Landmark ruling: Full short-time work reduces holiday entitlement

In connection with the Corona pandemic, short-time work was introduced in many companies. Not infrequently, this has resulted in a complete exemption from the obligation to work (so-called "short-time work zero"). According to the decision of the Federal Labour Court of 30 November 2021 (9 AZR 225/11), this may be taken into account when calculating annual leave.


The plaintiff was employed by the defendant three days a week as a sales assistant. According to her employment contract, she was entitled to an annual holiday entitlement of 28 working days with a 6-day week. With the agreed 3-day week, this corresponded to a holiday entitlement of 14 working days per year.

As a result of the Corona pandemic, the defendant introduced short-time work. In the months of April, May and October 2020, the plaintiff was fully exempted from compulsory work, and in November and December 2020, she was partially exempted.

When the defendant reduced the plaintiff’s holiday entitlement for the periods of short-time work to zero on a pro rata basis, the plaintiff sued for an unreduced holiday entitlement.

Decision of the LAG Düsseldorf

The Higher Labour Court (LAG) in Düsseldorf (judgement of 12 March 2021 – 6 Sa 824/20), as the lower court, ruled in favour of the defendant, as did the Labour Court in Essen. For periods in which employees are not obliged to work due to cyclical “short-time work zero”, the annual holiday entitlement is to be reduced proportionately.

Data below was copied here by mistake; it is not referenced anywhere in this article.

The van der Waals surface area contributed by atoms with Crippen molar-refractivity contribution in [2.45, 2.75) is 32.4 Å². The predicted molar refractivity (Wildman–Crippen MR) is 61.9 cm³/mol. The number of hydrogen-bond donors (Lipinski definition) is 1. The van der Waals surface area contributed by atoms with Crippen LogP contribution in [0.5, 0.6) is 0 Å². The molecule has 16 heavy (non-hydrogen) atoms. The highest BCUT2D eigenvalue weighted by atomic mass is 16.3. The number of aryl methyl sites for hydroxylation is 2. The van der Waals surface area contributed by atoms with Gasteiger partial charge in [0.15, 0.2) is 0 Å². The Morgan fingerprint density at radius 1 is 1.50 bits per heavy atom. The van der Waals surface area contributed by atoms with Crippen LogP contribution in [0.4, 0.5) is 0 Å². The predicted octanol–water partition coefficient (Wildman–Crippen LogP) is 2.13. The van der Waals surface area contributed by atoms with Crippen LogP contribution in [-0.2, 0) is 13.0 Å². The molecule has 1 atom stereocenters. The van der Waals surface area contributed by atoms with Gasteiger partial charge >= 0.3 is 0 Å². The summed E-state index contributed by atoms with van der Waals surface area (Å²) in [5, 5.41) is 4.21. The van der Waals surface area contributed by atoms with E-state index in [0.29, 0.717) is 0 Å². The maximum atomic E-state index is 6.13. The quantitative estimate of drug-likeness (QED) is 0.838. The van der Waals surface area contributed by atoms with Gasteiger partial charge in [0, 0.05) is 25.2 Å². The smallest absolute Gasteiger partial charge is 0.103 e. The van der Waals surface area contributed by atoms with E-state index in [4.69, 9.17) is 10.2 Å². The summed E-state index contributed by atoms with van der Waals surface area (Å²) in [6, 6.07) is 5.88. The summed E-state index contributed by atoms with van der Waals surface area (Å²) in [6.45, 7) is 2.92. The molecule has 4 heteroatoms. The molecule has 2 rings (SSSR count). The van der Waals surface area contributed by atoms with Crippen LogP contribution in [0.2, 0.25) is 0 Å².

In view of the fact that the purpose of recuperation leave was to recover, this presupposed an obligation to work. Since during short-time work the mutual obligations to perform were suspended, short-time workers were to be temporarily treated as part-time workers whose recuperation leave was also to be reduced proportionately. The period of agreed short-time work was therefore to be taken into account with “zero” working days when calculating the holiday entitlement, so that there was no holiday entitlement for this period.

The annual leave should therefore be calculated according to the following formula:

Holiday days per year x days with compulsory work/year = holiday days.
Number of working days per year

Confirmation by the BAG

The BAG has now confirmed this decision. Working days lost due to short-time work were not to be equated with periods of compulsory work, neither under national law nor under Union law. The loss of entire working days due to short-time work therefore justified a recalculation of the holiday entitlement during the year. This applied not only to the statutory minimum leave, but also to the contractual additional leave, provided that the employment contract did not contain an agreement for the calculation of the leave entitlement that deviated from section 3(1) BUrlG.

Classification of the decision

The fact that “short-time work zero” leads to a pro rata reduction of leave was already the predominant opinion in the literature before the BAG decision. Nevertheless, the German Trade Union Confederation (DGB) took the opposite view and supported numerous complaints about holiday reductions. In this respect, the final clarification by the BAG provides legal certainty.

Since the BAG, according to its press release (41/21 – Urlaubsberechnung bei Kurzarbeit), wants to allow the loss of individual working days due to short-time work to suffice for the recalculation of leave, there is much to be said in favour of reducing leave even in the case of only partial short-time work.

Practical effects of the decision

The BAG’s decision has implications for tens, if not hundreds of thousands of workers. According to the Federal Statistical Office, more than 500,000 people were on short-time work in October 2021. Given the force of the fourth Corona wave, an even significantly higher number of short-time workers can be expected in the coming months. The federal cabinet recently extended easier access to short-time allowance as well as the maximum entitlement period of 24 months until 31 March 2022.